Detroit River, Detroit, Mich., September 2, 1946
Lombardo Wins 1946 Gold Cup
By Harry LeDuc
Much remains today to explain to the 250,000 people (estimated from the air) who saw Guy Lombardo in his Tempo VI win the Gold Cup on the Detroit River Monday afternoon.
Before clearing up misconceptions, however, it is in order to tell what boat racing's first bandleader did, to wit:
Lombardo "swept the deck" by scoring the maximum number of points, 2,000, getting 400 points for the fastest time in the first heat, 400 more for winning the second, 400 for the third, 400 for the fastest heat and 400 for the fastest time for the 90 miles.
He also broke two records.
He set the 30-mile heat mark at 70.878 mph, breaking the record of 68.645 mph made by Herb Mendelson's Notre Dame here in 1937 and the 70 mph mark set by Gar Wood's Miss America in 1920.
He smashed the record for the full 90 miles, boosting it from 65.240 to 68.072 mph. The previous mark was set by the same boat when she was called My Sin and when she won the Gold Cup here in 1939 for Zalmon G. Simmons.
And now to clear up the misconceptions of the multitudes. The crowds on both shores of the course felt certain that Dan Arena and his brother, Gene, in Miss Golden Gate III had the cup clinched in the third and final heat.
Miss Golden Gate was a mile and a half ahead of Tempo VI. She was in the last lap, with a mile and a half to go. She had shown more speed lap after lap than any other Gold Cup ever did. She had turned every lap of the heat at better than 73 miles an hour and had set the lap record at 77.531 mph, on the ninth lap, where it stands today.
Golden Gate and Tempo VI, fastest survivors of a starting fleet of 17 boats, had gone into the final heat with the point score 800 to 600 in Tempo VI's favor. Tempo VI also had an option on 400 bonus points for the fastest heat when she averaged 66.315 mph as she won the second heat. Tempo also had piled up an edge in time of 5 minutes, 9 seconds. If she kept that advantage, 400 points more would accrue for the fastest time for 90 miles.
Dan Arena knew all this as the third heat started; so did Lombardo.
Arena knew he had to win the heat to get 400 points, had to set a boat record to get more and had to make the fastest time for the race to get 400 more. If he could do all these things, the Gold Cup was his. Lombardo would get 300 points just for finishing second in the heat; any of the 400-point awards would assure him the cup. The chances were all against Arena and his Golden Gate, but he gave the boat everything the hull would take from the 12-cylinder Allison motor under her deck.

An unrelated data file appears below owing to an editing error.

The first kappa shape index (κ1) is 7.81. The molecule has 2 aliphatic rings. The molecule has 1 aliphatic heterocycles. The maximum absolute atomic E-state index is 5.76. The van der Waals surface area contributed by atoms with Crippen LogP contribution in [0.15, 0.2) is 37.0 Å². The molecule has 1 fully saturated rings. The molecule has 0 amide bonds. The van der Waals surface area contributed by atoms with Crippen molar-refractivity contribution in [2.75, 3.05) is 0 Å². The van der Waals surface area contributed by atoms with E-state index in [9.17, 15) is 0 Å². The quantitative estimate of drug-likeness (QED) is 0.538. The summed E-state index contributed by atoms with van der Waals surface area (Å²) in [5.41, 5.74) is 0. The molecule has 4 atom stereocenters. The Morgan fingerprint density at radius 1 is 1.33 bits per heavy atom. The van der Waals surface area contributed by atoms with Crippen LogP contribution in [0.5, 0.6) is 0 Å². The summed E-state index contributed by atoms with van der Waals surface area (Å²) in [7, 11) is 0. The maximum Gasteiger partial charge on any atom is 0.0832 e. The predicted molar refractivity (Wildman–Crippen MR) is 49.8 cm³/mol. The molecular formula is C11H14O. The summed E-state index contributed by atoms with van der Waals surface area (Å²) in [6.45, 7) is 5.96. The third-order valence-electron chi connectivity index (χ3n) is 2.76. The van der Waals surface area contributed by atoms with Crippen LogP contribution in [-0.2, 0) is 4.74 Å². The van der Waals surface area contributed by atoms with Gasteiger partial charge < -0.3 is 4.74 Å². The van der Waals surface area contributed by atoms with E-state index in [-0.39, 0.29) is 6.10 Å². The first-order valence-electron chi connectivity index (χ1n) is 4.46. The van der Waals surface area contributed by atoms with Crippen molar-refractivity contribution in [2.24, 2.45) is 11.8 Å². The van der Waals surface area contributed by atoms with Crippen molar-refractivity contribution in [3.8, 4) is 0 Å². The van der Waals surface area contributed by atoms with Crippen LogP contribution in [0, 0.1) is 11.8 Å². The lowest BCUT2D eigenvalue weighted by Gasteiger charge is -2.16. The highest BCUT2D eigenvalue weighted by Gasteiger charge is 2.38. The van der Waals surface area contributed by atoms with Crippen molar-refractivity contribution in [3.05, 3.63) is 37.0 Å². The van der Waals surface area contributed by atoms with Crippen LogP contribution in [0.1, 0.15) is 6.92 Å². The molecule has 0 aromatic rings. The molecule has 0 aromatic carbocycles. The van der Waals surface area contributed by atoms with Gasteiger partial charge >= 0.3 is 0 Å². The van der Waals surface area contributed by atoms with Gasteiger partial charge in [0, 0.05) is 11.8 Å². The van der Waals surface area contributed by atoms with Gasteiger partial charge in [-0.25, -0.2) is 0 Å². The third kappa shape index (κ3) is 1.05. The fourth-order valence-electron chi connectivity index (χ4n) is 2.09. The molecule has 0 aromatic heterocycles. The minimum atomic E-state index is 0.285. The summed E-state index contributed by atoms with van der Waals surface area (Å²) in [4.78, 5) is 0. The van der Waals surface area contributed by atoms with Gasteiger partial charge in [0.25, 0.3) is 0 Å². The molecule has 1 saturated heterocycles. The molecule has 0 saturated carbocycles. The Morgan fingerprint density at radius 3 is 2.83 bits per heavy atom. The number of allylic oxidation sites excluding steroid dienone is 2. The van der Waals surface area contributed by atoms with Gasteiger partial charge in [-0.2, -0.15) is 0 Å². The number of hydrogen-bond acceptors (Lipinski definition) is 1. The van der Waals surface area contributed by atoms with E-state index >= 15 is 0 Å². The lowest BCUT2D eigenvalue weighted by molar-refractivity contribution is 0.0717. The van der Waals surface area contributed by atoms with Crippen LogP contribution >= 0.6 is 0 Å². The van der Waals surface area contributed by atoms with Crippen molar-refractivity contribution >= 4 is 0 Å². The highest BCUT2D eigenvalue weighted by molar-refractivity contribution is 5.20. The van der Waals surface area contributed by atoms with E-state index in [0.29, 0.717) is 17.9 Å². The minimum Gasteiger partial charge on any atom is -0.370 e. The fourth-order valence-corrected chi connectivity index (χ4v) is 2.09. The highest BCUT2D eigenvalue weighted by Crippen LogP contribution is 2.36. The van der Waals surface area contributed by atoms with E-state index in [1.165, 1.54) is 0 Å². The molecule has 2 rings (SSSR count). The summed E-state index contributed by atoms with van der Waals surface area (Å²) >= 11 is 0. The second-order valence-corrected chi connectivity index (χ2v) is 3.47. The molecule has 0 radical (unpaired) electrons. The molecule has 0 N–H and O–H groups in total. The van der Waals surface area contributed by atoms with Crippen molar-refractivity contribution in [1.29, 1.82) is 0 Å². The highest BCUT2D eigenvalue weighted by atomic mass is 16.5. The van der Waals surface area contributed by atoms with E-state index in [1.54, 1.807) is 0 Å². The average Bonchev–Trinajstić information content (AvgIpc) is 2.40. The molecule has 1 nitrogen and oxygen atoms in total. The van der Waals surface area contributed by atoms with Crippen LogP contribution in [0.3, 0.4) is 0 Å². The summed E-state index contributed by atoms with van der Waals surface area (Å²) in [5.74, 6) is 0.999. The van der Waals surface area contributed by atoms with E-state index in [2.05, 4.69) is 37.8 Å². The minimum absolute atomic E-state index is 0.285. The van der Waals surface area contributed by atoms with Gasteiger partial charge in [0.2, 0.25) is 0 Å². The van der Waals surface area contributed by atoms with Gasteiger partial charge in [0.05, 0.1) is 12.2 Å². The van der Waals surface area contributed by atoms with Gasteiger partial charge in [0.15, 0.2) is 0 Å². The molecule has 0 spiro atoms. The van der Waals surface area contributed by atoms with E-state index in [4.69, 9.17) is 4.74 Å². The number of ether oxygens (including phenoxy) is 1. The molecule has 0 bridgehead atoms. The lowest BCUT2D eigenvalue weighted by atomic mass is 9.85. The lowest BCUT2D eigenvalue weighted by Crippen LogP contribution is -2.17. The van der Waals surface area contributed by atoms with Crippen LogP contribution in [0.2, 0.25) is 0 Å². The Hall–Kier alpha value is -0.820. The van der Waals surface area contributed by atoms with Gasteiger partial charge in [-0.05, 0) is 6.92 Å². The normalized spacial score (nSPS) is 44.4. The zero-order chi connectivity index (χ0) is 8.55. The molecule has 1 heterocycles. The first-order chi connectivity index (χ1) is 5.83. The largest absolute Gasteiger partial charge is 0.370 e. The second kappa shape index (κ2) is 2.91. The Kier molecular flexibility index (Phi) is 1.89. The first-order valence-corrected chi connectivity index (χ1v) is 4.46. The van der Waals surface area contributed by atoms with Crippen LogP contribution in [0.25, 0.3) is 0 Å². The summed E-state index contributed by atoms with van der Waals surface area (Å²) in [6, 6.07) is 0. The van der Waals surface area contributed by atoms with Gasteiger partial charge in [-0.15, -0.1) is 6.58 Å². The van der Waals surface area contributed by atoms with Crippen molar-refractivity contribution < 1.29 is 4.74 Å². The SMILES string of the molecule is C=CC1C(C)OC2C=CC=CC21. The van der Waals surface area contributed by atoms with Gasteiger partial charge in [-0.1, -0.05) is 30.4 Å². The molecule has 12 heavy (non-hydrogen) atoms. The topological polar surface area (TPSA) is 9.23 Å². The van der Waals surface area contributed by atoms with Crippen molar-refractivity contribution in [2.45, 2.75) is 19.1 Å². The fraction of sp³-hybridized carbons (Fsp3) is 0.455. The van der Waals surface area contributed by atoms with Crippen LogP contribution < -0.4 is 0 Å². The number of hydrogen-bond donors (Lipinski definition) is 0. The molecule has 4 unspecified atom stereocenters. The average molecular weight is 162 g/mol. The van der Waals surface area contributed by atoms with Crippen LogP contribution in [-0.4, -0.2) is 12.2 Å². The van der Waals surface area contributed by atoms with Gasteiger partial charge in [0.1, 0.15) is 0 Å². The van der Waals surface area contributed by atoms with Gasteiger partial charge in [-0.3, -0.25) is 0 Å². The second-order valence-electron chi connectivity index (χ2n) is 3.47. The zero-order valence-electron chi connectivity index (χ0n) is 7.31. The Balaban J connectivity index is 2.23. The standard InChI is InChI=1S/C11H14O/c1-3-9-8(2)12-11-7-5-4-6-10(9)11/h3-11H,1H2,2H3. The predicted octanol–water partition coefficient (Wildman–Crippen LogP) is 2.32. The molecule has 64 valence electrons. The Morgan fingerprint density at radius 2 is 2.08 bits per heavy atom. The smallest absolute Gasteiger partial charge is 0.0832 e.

To the amazement of the many, the Golden Gate performed better at speeds of 70 miles and more than she had when she was finishing second in the second heat at 65 mph and second in the first heat at 57 mph. The hull could take it; the motor could not.
A leaking oil line had cut down the Golden Gate's speed in the first two heats and the leak caused defeat. It was repaired and Arena virtually drove the boat to destruction in the last 30-mile run, a connecting rod letting go when it was a mile and a half from the finish on the tenth lap.
As Miss Golden Gate stopped in front of the Whittier, Lombardo's Tempo VI quickly closed the distance and finished the race practically alone.
"I knew Miss Golden Gate had to lap me twice to get those 400 bonus points for the 90 miles and I was making sure she didn't lap me even once," Lombardo said after the race.
Lombardo estimated he touched 100 miles an hour "in spots" but he said he never extended the motor that Harry Miller and Bill Myers of Detroit put into the hull 10 years ago; a motor incidentally that probably hasn't an original part in it.
"I think I could break Gar Wood's record of 124 miles an hour on a straightaway mile," Lombardo said.
Behind Lombardo's Tempo and finishing were Gibson Bradfield's Buckeye Baby, of Barnesville, O.; the Blitz II, driven by Bob Bogie, of Valley Forge Hospital, Saranac Lake, N.Y.; and Joe Van Blerk's Aljo V, of Freeport, N.Y.
One other boat challenged seriously for victory besides Miss Golden Gate. She was Miss Canada III, of Ingersoll, Ont., with Harold Wilson driving. Miss Canada started in the first elimination race with seven other boats, among them Miss Golden Gate.
For five laps Miss Canada led the fleet until her supercharger blew up on the sixth lap, near the Belle Isle Bridge. She was through and Miss Golden Gate won the first elimination.
Tempo VI had no trouble winning the second elimination from a field of eight boats.
These two victories threw Tempo VI and Miss Golden Gate into the second and third heats with four 225s, none of the latter having a chance if either of the leaders held up.
As already narrated, it was the Tempo VI which lasted out the race and became the 1946 winner of the Gold Cup.
The race was run without serious casualties, although a 725 Gold Cup entrant sank on the upper turn during the running of the second elimination. Louis Schaefer, pilot, and George Schram, mechanic, were picked up. Schaefer suffered a lacerated hip and was given first aid. The mechanic was not hurt.
(Reprinted from the Detroit News, September 3, 1946)
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